PROVIDENCE, R.I. [Brown University] — When a nationwide team of scientists earlier this year wanted to study populations of tiny phytoplankton, why did they invite Brown University computer visualization expert Benjamin Knorlein with them on the voyage? Because while the research vessel R/V Falkor could take them across the Pacific Ocean, only Knorlein’s mastery of virtual reality could put them inside a single drop of water.
Using data gathered from 3-D microscopy instruments aboard the ship, Knorlein created an immersive visualization in which scientists can not only see the plankton up close, but also move around among them to observe how they function within their environment. He made the experience available to scientists through systems ranging from VR goggles to Brown’s impressive YURT theater.
Knorlein, an application scientist in Brown’s Center for Computation and Visualization, says he enjoys helping researchers advance their science with the power of computer graphics.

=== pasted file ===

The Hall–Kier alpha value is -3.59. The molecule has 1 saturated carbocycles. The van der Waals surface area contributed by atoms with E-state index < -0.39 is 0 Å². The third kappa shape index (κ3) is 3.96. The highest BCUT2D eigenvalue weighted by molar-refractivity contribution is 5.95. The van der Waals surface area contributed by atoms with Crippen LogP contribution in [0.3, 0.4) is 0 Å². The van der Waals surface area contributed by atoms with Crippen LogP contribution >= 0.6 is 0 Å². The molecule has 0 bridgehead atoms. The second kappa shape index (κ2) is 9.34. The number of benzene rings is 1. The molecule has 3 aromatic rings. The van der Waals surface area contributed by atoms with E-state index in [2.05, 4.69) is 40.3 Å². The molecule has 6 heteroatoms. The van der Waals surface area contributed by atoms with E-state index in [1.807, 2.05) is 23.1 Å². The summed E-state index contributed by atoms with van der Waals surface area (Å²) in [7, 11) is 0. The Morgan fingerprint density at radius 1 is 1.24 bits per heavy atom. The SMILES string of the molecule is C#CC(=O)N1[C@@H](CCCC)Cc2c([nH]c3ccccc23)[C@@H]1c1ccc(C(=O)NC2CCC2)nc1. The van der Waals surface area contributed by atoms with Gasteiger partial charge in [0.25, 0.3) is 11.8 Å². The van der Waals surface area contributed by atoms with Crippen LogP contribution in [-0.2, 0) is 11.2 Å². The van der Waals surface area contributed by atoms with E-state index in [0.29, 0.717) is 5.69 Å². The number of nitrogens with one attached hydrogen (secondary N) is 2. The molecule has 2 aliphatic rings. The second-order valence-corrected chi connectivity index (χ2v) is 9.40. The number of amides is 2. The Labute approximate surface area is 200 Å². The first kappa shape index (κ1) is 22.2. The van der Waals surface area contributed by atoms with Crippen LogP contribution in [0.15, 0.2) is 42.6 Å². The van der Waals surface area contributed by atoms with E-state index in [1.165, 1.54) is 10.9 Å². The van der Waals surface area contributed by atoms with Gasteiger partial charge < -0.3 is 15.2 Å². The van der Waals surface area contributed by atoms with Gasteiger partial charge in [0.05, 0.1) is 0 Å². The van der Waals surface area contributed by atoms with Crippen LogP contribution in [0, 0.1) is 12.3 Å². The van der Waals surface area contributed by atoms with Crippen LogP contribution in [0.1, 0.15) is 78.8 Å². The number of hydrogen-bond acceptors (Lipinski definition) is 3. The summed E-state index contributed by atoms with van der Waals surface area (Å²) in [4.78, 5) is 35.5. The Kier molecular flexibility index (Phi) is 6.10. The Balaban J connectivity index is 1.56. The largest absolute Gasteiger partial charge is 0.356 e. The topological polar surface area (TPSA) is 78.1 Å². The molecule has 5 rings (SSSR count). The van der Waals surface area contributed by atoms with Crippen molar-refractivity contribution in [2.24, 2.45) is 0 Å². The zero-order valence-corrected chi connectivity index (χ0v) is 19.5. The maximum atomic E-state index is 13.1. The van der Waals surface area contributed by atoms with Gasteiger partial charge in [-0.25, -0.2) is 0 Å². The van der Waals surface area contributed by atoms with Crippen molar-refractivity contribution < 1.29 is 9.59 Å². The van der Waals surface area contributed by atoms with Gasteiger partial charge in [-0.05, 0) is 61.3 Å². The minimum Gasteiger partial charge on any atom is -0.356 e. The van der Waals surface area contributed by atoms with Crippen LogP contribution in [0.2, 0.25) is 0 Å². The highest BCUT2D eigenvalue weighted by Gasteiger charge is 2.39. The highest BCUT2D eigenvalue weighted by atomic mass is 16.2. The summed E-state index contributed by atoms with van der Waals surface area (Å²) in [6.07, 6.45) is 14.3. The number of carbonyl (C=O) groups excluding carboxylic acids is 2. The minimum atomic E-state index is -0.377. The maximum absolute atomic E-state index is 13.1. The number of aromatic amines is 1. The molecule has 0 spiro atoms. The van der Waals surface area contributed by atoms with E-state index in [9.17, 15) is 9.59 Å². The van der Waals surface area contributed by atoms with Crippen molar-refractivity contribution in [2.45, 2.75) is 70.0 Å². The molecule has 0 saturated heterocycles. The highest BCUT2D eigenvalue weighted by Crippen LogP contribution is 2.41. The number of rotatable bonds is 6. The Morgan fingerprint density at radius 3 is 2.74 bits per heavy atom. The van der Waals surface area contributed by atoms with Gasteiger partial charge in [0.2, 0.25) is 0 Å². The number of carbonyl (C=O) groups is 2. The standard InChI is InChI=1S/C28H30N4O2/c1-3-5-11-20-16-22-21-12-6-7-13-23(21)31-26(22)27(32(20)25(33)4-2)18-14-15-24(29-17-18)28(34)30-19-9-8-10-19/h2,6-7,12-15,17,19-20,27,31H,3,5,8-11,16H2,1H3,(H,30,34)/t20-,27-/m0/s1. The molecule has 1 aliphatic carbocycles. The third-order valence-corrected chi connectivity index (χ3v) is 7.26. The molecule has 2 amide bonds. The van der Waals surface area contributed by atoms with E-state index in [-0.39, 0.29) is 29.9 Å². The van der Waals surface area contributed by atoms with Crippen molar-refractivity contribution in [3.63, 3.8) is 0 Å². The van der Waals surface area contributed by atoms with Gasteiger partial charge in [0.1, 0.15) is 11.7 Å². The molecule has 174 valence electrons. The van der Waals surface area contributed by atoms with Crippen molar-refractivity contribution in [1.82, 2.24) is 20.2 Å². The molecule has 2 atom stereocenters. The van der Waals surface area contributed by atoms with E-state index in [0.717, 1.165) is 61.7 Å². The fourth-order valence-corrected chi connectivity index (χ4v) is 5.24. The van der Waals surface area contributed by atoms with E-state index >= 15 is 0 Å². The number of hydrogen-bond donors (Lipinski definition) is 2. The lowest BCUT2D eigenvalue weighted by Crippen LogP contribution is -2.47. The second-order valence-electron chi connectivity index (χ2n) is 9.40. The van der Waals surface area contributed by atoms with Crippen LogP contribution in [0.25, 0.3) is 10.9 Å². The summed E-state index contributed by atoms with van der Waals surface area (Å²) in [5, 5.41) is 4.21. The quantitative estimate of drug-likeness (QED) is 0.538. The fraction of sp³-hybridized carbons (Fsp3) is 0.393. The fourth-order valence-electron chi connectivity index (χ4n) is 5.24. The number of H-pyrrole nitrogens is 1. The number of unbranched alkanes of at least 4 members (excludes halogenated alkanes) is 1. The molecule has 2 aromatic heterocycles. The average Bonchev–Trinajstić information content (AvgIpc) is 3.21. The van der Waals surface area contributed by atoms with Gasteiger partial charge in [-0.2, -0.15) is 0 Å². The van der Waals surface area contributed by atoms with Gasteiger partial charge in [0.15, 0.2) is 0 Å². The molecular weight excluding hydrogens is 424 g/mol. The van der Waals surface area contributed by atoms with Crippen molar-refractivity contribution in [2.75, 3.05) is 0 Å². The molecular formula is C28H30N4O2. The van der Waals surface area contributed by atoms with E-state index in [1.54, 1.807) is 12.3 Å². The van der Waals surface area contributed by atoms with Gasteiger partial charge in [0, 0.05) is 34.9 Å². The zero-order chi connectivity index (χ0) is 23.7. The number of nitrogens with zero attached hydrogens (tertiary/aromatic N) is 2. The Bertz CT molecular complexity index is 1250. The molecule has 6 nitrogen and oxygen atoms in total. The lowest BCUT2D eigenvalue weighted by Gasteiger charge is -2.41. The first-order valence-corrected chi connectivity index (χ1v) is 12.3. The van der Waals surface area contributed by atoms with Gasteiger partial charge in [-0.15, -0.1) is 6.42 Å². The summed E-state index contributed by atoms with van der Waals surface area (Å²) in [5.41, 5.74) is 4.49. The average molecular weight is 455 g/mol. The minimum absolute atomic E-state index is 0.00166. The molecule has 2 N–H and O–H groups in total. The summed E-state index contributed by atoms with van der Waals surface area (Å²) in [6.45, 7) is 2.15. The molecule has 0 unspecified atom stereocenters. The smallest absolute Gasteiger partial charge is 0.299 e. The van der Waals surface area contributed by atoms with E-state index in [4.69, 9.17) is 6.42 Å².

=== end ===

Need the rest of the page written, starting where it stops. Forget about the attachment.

“Right now virtual reality has a great interest for society, but a lot of people don’t really see the potential it can have for science,” Knorlein said. “If you think about it, computation nowadays is more or less in every field of science. A lot of the data people are looking at are also inherently three-dimensional.”
Recently, for example, he collaborated with Beth Brainerd, professor of ecology and evolutionary biology, to unveil new and improved software for capturing uniquely informative 3-D movies of the motion of animal muscles and bones.
With sophisticated data processing and visualization, researchers can literally see their research like never before.